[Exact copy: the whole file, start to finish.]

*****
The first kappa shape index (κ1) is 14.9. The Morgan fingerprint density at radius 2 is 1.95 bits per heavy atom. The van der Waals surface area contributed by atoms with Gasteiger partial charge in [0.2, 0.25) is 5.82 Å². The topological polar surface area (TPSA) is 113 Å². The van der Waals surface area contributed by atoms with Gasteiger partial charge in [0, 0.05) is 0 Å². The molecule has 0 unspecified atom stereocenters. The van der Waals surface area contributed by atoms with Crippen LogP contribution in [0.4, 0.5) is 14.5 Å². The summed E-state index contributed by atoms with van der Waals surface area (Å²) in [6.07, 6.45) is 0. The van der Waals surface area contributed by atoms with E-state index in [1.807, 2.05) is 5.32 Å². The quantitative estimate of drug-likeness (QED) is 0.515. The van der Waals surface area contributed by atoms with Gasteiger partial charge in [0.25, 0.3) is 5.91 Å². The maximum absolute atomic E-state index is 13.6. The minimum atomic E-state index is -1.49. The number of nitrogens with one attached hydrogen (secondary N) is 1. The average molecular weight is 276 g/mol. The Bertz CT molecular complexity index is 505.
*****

The first kappa shape index (κ1) is 14.9. The Morgan fingerprint density at radius 2 is 1.95 bits per heavy atom. The van der Waals surface area contributed by atoms with Gasteiger partial charge in [0.2, 0.25) is 5.82 Å². The topological polar surface area (TPSA) is 113 Å². The van der Waals surface area contributed by atoms with Gasteiger partial charge in [0, 0.05) is 0 Å². The molecule has 0 unspecified atom stereocenters. The van der Waals surface area contributed by atoms with Crippen LogP contribution in [0.4, 0.5) is 14.5 Å². The summed E-state index contributed by atoms with van der Waals surface area (Å²) in [6.07, 6.45) is 0. The van der Waals surface area contributed by atoms with E-state index in [1.807, 2.05) is 5.32 Å². The quantitative estimate of drug-likeness (QED) is 0.515. The van der Waals surface area contributed by atoms with Gasteiger partial charge in [0.25, 0.3) is 5.91 Å². The maximum absolute atomic E-state index is 13.6. The minimum atomic E-state index is -1.49. The number of nitrogens with one attached hydrogen (secondary N) is 1. The average molecular weight is 276 g/mol. The Bertz CT molecular complexity index is 505.